Thu November 15, 2012

A New Brand of Politics in Northern Colorado

The re-election of Rep. Cory Gardner and the victory of Rep. Jared Polis in a newly drawn district that now includes Northern Colorado promises to bring the region closer in some ways -- and further apart in others.

KUNC's Erin O'Toole talks with Jeff Nuttall, publisher of the Northern Colorado Business Report.

Jeff Nuttall discusses northern Colorado's new brand of politics.

Erin O’Toole: What will the redrawn districts mean for Northern Colorado?

Jeff Nuttall: Well, as we know Polis is a Democrat, and Gardner is Republican, so it’s no surprise they may be at odds on some key issues important to Northern Colorado, including water projects and oil and gas development.

O’Toole: Northern Colorado hasn’t escaped the partisanship that has deeply divided the country. Will having Polis represent Larimer County while Gardner represents Weld County help heal divisions? Or will that just mean even more political conflict in the region?

Nuttall: The simple answer is yes, in some cases. Polis and Gardner seem to differ most sharply on the controversy over hydraulic fracturing near urban areas.

O’Toole: What are their positions on oil and gas?

Nuttall: Gardner has generally expressed a more favorable attitude toward the oil industry than Polis. Gardner believes the federal government should take care not to over-regulate drilling.

By contrast, Polis once introduced an amendment to extend buffer zones between hydraulic fracturing activity and schools to 1,000 feet -- nearly three times the distance of current setbacks. He also believes cities should be able to decide whether to allow hydraulic fracturing.

O’Toole: Setting aside their differences -- what do the congressmen agree on?

Nuttall: Polis said they agree about the importance of extending a wind production tax credit, which is set to expire at the end of the year. As you know, Vestas, the Danish wind turbine maker that runs factories in Brighton and Windsor, has cut jobs in both congressional districts partly due to congressional inaction on renewing the incentive this year.

Congress so far has declined to renew the credit.

O’Toole: Water is another big issue in Northern Colorado. What do the congressmen think?

Nuttall: Actually, their opinions vary on the Northern Integrated Supply Project, which would provide 40,000 acre-feet of water to more than a dozen Northern Colorado cities, towns and water districts by building two new reservoirs.

An acre-foot, by the way, is the amount of water required by about four typical suburban families for a year.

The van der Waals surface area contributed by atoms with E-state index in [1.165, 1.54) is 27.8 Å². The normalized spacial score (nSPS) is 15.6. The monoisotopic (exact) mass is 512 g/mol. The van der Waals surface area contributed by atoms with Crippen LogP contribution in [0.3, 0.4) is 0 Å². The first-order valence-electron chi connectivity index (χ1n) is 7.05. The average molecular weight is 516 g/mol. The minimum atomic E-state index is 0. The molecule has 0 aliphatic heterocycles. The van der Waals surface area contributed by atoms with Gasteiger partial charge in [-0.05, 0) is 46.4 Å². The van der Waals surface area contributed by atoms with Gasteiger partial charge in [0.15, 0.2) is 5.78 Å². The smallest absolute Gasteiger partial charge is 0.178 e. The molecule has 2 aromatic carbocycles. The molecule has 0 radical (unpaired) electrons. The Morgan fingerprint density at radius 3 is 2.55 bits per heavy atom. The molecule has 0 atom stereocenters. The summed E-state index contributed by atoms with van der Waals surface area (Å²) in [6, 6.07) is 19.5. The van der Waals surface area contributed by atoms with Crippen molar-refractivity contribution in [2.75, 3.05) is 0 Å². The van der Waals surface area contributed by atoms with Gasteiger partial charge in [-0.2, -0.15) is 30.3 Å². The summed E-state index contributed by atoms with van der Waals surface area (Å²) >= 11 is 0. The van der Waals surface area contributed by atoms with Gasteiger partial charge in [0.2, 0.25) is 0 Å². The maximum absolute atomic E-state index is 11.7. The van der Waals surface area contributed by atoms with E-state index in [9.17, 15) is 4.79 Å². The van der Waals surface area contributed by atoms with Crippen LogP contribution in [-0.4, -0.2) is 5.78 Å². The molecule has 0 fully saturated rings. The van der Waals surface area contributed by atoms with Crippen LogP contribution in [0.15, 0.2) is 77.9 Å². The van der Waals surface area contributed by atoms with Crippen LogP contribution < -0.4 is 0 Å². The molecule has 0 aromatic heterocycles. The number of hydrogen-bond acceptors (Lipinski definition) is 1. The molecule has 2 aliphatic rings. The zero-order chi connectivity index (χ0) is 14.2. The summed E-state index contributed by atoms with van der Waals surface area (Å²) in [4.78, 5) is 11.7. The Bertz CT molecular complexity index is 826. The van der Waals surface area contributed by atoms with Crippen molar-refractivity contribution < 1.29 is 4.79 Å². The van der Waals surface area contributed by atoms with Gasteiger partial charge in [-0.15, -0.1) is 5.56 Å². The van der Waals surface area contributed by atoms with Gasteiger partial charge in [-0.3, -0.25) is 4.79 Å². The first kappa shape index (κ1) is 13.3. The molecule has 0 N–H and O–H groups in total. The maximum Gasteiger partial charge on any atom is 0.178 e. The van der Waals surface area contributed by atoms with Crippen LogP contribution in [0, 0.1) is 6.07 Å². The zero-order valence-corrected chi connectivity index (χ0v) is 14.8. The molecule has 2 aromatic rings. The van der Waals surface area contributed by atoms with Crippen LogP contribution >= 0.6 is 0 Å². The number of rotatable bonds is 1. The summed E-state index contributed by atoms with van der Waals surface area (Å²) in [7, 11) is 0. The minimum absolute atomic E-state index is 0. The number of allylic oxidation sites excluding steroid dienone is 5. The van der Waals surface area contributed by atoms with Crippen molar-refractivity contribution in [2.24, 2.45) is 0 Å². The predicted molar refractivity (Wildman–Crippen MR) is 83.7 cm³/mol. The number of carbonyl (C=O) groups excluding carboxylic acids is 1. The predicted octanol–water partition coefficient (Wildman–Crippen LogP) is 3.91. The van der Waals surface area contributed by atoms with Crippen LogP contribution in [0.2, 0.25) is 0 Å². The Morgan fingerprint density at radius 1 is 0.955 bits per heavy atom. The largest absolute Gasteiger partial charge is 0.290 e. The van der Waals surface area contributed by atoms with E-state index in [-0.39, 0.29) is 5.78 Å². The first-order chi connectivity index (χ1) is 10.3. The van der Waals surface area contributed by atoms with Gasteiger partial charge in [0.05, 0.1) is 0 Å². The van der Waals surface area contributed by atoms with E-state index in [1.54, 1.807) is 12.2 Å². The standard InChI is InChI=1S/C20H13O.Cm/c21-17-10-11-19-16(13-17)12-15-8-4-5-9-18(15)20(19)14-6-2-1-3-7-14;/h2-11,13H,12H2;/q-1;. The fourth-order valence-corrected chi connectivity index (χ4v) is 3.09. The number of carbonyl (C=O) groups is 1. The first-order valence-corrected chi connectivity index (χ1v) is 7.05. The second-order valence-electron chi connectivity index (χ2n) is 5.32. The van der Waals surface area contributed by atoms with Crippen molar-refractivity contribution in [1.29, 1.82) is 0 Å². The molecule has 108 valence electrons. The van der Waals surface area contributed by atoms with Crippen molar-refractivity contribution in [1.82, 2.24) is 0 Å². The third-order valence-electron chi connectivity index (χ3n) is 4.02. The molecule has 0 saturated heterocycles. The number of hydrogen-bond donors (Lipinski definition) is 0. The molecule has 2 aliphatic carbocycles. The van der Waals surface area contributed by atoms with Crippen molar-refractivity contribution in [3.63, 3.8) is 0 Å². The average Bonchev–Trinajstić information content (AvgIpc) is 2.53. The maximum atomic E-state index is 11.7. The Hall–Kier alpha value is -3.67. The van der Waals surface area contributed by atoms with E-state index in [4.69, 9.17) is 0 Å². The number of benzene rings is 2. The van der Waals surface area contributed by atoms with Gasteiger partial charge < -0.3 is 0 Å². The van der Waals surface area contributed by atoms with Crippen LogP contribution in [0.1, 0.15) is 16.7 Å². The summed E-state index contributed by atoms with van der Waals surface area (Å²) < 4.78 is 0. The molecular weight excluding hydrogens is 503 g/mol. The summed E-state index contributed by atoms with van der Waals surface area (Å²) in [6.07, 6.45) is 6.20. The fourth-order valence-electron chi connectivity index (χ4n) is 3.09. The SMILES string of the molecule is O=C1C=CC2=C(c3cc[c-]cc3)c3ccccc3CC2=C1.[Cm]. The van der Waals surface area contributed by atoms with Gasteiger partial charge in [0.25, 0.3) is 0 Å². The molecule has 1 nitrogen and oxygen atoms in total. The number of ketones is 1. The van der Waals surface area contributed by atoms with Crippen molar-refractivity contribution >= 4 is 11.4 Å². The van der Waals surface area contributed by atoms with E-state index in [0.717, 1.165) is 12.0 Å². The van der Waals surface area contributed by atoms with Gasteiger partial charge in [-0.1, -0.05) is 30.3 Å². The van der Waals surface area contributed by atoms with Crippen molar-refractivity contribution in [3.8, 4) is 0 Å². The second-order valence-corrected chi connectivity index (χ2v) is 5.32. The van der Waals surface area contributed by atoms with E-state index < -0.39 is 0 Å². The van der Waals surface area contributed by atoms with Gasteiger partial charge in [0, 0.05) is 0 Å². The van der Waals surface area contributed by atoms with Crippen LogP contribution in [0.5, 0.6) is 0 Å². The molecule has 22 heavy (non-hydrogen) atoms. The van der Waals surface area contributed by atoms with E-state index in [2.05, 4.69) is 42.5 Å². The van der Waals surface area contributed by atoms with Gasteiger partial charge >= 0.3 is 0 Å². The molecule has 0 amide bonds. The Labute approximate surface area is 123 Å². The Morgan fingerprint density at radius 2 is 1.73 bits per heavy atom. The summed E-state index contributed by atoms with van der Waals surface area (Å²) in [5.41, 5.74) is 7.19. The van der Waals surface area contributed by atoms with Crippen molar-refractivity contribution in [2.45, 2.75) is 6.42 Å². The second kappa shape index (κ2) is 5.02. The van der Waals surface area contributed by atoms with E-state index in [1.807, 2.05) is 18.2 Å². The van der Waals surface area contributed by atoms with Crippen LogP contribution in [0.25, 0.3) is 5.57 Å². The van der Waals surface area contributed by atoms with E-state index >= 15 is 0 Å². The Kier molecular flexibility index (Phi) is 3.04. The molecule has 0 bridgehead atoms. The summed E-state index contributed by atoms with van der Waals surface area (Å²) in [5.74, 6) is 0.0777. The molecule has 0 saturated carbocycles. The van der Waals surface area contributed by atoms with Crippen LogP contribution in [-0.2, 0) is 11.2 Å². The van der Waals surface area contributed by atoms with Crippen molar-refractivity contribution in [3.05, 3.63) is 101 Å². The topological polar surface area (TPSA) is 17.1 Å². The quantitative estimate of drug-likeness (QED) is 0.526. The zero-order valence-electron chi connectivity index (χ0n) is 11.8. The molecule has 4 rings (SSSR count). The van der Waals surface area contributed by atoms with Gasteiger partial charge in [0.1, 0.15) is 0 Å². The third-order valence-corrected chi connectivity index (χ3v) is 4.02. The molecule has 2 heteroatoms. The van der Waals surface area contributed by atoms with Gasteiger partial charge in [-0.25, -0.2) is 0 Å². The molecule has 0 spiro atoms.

O’Toole: That’s quite a lot of water. What are their thoughts on that particular water-storage project?

Nuttall: Basically, Polis has remained largely silent on the matter. He believes the project would benefit Weld County as well as some areas he represents. But he also believes the proposal deserves a close analysis by the federal government based on concerns about water quality and the environment.

Gardner, on the other hand, has supported the project at every turn, attending rallies and promoting it on social media. He believes it has important consequences for Northern Colorado’s agricultural industry.

Polis told us he doesn’t intend to attend rallies [either] in support or opposition of the project.

O’Toole: Where have the congressmen made progress?

Nuttall: The good news is that they have both voted in favor of providing funding to Larimer County for High Park Fire restoration efforts.

O’Toole: That’s good to hear. How might they collaborate on transportation?

Nuttall: The congressmen have expressed frustration about a major transportation bill that was criticized for covering just two years in funding. They also sharper thinking is needed to address future transportation needs. But that measure is mired in a broader partisan battle over spending, so don’t hold your breath for progress anytime soon.

O’Toole: It could be a while! So Jeff, how would you sum up the political atmosphere in Northern Colorado following the election?

Nuttall: As Polis himself put it, Larimer and Weld counties’ interests align most of the time, and when they diverge, Rep. Gardner will be on one side and Polis will be on the other.

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